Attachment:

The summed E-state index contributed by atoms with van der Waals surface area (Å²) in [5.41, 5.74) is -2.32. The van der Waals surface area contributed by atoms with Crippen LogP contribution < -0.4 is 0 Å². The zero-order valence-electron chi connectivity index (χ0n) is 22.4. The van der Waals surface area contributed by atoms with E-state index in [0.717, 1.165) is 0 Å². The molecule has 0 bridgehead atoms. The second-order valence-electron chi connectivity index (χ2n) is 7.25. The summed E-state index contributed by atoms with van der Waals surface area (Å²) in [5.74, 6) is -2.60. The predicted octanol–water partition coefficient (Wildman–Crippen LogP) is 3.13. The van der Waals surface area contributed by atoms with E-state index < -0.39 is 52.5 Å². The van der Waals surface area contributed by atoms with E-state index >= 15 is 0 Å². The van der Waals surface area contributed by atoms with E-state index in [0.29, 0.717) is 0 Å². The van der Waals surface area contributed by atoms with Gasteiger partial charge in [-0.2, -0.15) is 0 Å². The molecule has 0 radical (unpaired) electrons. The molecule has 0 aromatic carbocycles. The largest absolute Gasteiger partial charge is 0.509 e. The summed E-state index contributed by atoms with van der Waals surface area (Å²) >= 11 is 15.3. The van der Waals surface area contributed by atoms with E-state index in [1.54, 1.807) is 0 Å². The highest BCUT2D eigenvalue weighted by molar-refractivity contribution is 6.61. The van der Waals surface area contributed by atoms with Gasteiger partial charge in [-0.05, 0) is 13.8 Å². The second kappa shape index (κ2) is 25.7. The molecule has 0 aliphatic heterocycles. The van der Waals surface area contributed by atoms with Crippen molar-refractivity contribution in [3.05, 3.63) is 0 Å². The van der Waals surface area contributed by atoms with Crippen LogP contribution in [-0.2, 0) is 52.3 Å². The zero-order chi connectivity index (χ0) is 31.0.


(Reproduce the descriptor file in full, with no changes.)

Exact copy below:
The summed E-state index contributed by atoms with van der Waals surface area (Å²) in [5.41, 5.74) is -2.32. The van der Waals surface area contributed by atoms with Crippen LogP contribution < -0.4 is 0 Å². The zero-order valence-electron chi connectivity index (χ0n) is 22.4. The van der Waals surface area contributed by atoms with E-state index in [0.717, 1.165) is 0 Å². The molecule has 0 bridgehead atoms. The second-order valence-electron chi connectivity index (χ2n) is 7.25. The summed E-state index contributed by atoms with van der Waals surface area (Å²) in [5.74, 6) is -2.60. The predicted octanol–water partition coefficient (Wildman–Crippen LogP) is 3.13. The van der Waals surface area contributed by atoms with E-state index < -0.39 is 52.5 Å². The van der Waals surface area contributed by atoms with E-state index >= 15 is 0 Å². The van der Waals surface area contributed by atoms with E-state index in [0.29, 0.717) is 0 Å². The van der Waals surface area contributed by atoms with Gasteiger partial charge in [-0.2, -0.15) is 0 Å². The molecule has 0 radical (unpaired) electrons. The molecule has 0 aromatic carbocycles. The largest absolute Gasteiger partial charge is 0.509 e. The summed E-state index contributed by atoms with van der Waals surface area (Å²) >= 11 is 15.3. The van der Waals surface area contributed by atoms with E-state index in [1.54, 1.807) is 0 Å². The highest BCUT2D eigenvalue weighted by molar-refractivity contribution is 6.61. The van der Waals surface area contributed by atoms with Gasteiger partial charge in [-0.05, 0) is 13.8 Å². The second kappa shape index (κ2) is 25.7. The molecule has 0 aliphatic heterocycles. The van der Waals surface area contributed by atoms with Crippen molar-refractivity contribution in [3.05, 3.63) is 0 Å². The van der Waals surface area contributed by atoms with Crippen LogP contribution in [-0.2, 0) is 52.3 Å². The zero-order chi connectivity index (χ0) is 31.0.